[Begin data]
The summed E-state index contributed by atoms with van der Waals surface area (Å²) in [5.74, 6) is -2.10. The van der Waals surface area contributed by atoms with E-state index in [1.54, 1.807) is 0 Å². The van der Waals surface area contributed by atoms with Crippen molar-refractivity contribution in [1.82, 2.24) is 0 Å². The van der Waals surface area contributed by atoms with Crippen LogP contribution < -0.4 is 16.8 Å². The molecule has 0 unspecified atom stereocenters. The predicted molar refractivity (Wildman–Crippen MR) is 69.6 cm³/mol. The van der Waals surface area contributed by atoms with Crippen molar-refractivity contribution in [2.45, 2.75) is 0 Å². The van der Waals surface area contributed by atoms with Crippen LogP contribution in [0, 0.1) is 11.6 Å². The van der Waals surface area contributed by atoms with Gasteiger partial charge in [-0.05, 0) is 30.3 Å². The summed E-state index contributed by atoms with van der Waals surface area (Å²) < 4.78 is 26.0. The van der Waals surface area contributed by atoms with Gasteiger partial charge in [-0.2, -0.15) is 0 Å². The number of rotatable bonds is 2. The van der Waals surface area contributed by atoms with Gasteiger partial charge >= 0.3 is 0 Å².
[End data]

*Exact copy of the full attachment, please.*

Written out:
The summed E-state index contributed by atoms with van der Waals surface area (Å²) in [5.74, 6) is -2.10. The van der Waals surface area contributed by atoms with E-state index in [1.54, 1.807) is 0 Å². The van der Waals surface area contributed by atoms with Crippen molar-refractivity contribution in [1.82, 2.24) is 0 Å². The van der Waals surface area contributed by atoms with Crippen LogP contribution < -0.4 is 16.8 Å². The molecule has 0 unspecified atom stereocenters. The predicted molar refractivity (Wildman–Crippen MR) is 69.6 cm³/mol. The van der Waals surface area contributed by atoms with Crippen molar-refractivity contribution in [2.45, 2.75) is 0 Å². The van der Waals surface area contributed by atoms with Crippen LogP contribution in [0, 0.1) is 11.6 Å². The van der Waals surface area contributed by atoms with Gasteiger partial charge in [-0.05, 0) is 30.3 Å². The summed E-state index contributed by atoms with van der Waals surface area (Å²) < 4.78 is 26.0. The van der Waals surface area contributed by atoms with Gasteiger partial charge in [-0.2, -0.15) is 0 Å². The number of rotatable bonds is 2. The van der Waals surface area contributed by atoms with Gasteiger partial charge >= 0.3 is 0 Å².